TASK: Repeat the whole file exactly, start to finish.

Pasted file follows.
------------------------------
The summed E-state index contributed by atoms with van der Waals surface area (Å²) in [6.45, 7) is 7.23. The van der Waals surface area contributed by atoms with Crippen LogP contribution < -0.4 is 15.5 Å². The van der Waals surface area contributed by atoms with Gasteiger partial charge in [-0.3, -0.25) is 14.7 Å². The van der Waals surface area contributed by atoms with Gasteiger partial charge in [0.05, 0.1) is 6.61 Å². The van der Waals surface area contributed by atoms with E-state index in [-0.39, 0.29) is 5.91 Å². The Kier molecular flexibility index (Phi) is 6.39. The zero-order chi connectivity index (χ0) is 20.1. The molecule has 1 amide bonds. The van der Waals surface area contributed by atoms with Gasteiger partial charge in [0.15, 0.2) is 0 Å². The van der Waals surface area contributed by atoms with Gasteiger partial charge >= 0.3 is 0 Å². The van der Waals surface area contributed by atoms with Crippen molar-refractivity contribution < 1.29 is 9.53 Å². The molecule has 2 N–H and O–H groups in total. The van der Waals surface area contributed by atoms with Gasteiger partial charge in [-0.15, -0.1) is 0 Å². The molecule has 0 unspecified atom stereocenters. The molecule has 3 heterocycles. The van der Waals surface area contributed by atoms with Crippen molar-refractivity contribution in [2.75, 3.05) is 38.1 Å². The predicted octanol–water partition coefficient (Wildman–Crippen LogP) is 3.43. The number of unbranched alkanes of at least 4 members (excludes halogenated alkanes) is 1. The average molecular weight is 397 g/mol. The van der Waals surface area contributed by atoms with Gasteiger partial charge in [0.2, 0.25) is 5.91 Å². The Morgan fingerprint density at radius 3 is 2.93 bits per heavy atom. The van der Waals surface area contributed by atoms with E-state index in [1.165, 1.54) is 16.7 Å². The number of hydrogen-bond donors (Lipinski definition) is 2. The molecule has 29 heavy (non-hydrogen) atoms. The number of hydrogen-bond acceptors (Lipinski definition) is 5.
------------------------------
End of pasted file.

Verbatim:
The summed E-state index contributed by atoms with van der Waals surface area (Å²) in [6.45, 7) is 7.23. The van der Waals surface area contributed by atoms with Crippen LogP contribution < -0.4 is 15.5 Å². The van der Waals surface area contributed by atoms with Gasteiger partial charge in [-0.3, -0.25) is 14.7 Å². The van der Waals surface area contributed by atoms with Gasteiger partial charge in [0.05, 0.1) is 6.61 Å². The van der Waals surface area contributed by atoms with E-state index in [-0.39, 0.29) is 5.91 Å². The Kier molecular flexibility index (Phi) is 6.39. The zero-order chi connectivity index (χ0) is 20.1. The molecule has 1 amide bonds. The van der Waals surface area contributed by atoms with Gasteiger partial charge in [0.15, 0.2) is 0 Å². The van der Waals surface area contributed by atoms with Gasteiger partial charge >= 0.3 is 0 Å². The van der Waals surface area contributed by atoms with Crippen molar-refractivity contribution < 1.29 is 9.53 Å². The molecule has 2 N–H and O–H groups in total. The van der Waals surface area contributed by atoms with Gasteiger partial charge in [-0.15, -0.1) is 0 Å². The molecule has 0 unspecified atom stereocenters. The molecule has 3 heterocycles. The van der Waals surface area contributed by atoms with Crippen molar-refractivity contribution in [2.75, 3.05) is 38.1 Å². The predicted octanol–water partition coefficient (Wildman–Crippen LogP) is 3.43. The number of unbranched alkanes of at least 4 members (excludes halogenated alkanes) is 1. The average molecular weight is 397 g/mol. The van der Waals surface area contributed by atoms with Gasteiger partial charge in [0.2, 0.25) is 5.91 Å². The Morgan fingerprint density at radius 3 is 2.93 bits per heavy atom. The van der Waals surface area contributed by atoms with E-state index in [1.165, 1.54) is 16.7 Å². The number of hydrogen-bond donors (Lipinski definition) is 2. The molecule has 29 heavy (non-hydrogen) atoms. The number of hydrogen-bond acceptors (Lipinski definition) is 5.